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Keep foods high in added sugar, sodium, and saturated fat to a minimum.

Updated: Jan 27, 2021

The Dietary Guidelines for Americans, which influences federal food, nutrition, and health policies, has a significant impact on the nutrition status and health of Americans. Continue reading to learn about the Dietary Guidelines for Americans, 2020-2025 and how you can apply these evidence-based recommendations to your diet.

Obesity and other chronic diseases, such as cardiovascular disease, cancer, and diabetes, affect approximately 42% (2) and 60% (1) of Americans, respectively. Healthy dietary patterns may significantly improve chronic disease risk and overall health; however, identifying your individual nutritional needs and meeting them is often challenging. (#sodium #sugar #fat)

Did you know? The average American consumes 3,393 mg of sodium per day, which exceeds the recommended limit for adults by nearly 1,100 mg. (3).

Consume a healthy diet across the lifespan

Healthy diets abundant in nutrient-dense foods leave little room for added sugar, sodium (salt), saturated fat, and alcoholic beverages. Foods and beverages containing added sugar, sodium, and saturated fat should be consumed in moderation at every life stage to promote general health and mitigate the risk of diet-related chronic disease. Furthermore, adults who choose to drink alcoholic beverages should do so in moderation.

As a general rule, aim to consume 85% of your calories from nutrient-dense foods and less than 15% of calories from foods and beverages composed of added sugar, sodium, and saturated fat. For the average American consuming 1,650 to 2,300 calories per day, 15% of calories is equal to approximately 250 to 350 calories.

Be mindful of sodium in packaged and prepared foods, which tend to contain high amounts of sodium. Read food labels and watch out for products that contain 20% or more of your daily value of sodium in a single serving. For an individual limiting their sodium to 2,300 mg per day, 20% is equal to about 460 mg per serving. (4)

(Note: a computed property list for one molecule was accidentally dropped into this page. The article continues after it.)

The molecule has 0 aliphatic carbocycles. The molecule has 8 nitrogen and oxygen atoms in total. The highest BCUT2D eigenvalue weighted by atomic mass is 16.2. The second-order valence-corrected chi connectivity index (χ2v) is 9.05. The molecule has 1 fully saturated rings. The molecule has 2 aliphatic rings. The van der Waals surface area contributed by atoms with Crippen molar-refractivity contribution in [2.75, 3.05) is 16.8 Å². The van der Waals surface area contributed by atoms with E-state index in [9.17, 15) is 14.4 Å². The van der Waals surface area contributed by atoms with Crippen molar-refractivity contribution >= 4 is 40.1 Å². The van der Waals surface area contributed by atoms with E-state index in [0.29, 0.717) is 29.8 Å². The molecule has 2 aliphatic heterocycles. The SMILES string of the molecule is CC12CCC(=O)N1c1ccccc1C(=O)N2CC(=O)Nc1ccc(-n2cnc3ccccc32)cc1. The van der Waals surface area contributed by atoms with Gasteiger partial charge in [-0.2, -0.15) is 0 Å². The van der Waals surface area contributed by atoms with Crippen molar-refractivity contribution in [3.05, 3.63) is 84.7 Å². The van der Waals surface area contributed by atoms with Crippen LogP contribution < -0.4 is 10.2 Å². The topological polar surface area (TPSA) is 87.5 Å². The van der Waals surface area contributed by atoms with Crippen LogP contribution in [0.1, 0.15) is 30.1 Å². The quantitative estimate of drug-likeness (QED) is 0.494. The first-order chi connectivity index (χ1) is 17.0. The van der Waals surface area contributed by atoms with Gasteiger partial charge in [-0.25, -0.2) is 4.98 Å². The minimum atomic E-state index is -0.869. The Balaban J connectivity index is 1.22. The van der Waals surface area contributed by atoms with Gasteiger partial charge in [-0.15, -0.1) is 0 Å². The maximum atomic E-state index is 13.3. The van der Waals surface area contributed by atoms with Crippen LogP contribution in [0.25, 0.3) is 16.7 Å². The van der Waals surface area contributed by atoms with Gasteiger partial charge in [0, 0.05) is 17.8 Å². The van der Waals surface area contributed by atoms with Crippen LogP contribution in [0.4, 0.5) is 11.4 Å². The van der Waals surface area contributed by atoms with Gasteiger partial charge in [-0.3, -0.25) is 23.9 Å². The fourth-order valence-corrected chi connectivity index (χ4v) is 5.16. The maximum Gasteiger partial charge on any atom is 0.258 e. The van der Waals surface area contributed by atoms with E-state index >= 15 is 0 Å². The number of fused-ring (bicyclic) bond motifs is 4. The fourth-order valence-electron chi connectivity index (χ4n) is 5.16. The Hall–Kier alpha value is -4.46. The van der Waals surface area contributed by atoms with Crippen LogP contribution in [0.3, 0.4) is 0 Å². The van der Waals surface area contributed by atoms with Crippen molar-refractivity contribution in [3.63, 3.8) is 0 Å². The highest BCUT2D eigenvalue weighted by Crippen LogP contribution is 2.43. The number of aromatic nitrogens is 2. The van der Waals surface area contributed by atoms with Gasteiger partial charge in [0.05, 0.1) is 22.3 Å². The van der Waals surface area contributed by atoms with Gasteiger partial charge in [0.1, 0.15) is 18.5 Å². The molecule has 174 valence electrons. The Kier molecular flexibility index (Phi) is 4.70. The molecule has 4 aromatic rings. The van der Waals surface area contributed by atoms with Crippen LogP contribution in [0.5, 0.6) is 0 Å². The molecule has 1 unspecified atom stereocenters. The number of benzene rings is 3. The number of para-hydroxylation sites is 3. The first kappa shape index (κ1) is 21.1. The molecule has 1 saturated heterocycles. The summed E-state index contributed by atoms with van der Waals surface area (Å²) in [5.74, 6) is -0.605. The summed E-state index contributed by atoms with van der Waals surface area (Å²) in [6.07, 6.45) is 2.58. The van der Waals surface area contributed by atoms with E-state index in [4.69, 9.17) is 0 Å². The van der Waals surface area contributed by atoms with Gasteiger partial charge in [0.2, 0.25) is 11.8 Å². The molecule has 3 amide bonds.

Delicious foods that are low in fat, sodium and sugar

Filling your diet with low-fat, low-sodium, and low-sugar foods can help you control blood pressure and sugar and help you lose weight. If you think these foods may not be pleasant, think again. Many foods that are naturally low in fat, sugar, and sodium, such as vegetables and whole grains, are both healthy and delicious.


Vegetables are a perfect food if you're looking for something that is low in fat, sugar, and sodium. Vegetables are also low in calories, loaded with essential vitamins and minerals, and filled with fiber. For example, a cup of cucumber slices contains only 15 calories, 0 grams of fat and 1 gram of fiber and is very low in sugar and sodium. Aim for at least 2 1/2 cups of vegetables a day. Plan your meals with vegetables as a main course, e.g. B. stir-fry, salad or soup, and fill in other foods to compliment them. Look for new ways to cook vegetables such as: B. Roast to bring out the delicious, caramelized flavors of your favorite vegetables. Vegetables are also a crunchy, filling snack option at any time of the day.


Whole grains like brown rice, oatmeal, and whole wheat pasta are yummy options if you're looking for low-fat, low-sugar, and low-sodium foods. Whole grains are good sources of B vitamins, vitamin E, magnesium, iron, and fiber. Half a cup of brown rice contains just over 100 calories and 1 gram of fat, and is sugar and sodium free. Combine brown rice with fried vegetables for a filling and tasty meal. Oatmeal flour seasoned with ground cinnamon makes a delicious breakfast or snack that contains 150 calories and 2 grams of fat while also being very low in sugar and sodium. Oatmeal also provides 4 grams of fiber to keep you full. Even though whole grains are a healthy addition to your diet, keep servings under control if you're looking to lose weight. One serving is equivalent to half a cup of rice, pasta or oatmeal, 1 slice of bread or 1 cup of ready-to-eat muesli.


Eggs have a bad rap for their cholesterol content, but they're actually a low-fat, sugar-free, and low-sodium food. A large egg has 70 calories, 5 grams of fat, and only 70 milligrams of sodium. In addition, an egg contains 6 grams of muscle building protein. The cholesterol and fat in an egg is only found in the yolk, while a large protein is cholesterol and fat free. recommends limiting your egg yolk intake to four or less per week. Use only the whites or a protein substitute if you plan to consume eggs more often. Eggs make a filling, easy breakfast option, and hard-boiled eggs are a quick snack or topping for a salad.


Beans like black beans, white beans, and chickpeas are exceptionally nutritious foods. They are naturally very low in fat, sugar and sodium, but high in healthy fiber and protein. Half a cup of black beans contains 100 calories, 0 grams of fat, 4 grams of fiber, and 6 grams of protein. Canned beans do contain sodium, but draining and rinsing can help reduce sodium levels. Cooking dry beans from scratch is more time consuming, but it will make sure your beans are sodium free. Use beans instead of high-fat meat - make black bean tacos, for example, or add white beans to spaghetti sauce.

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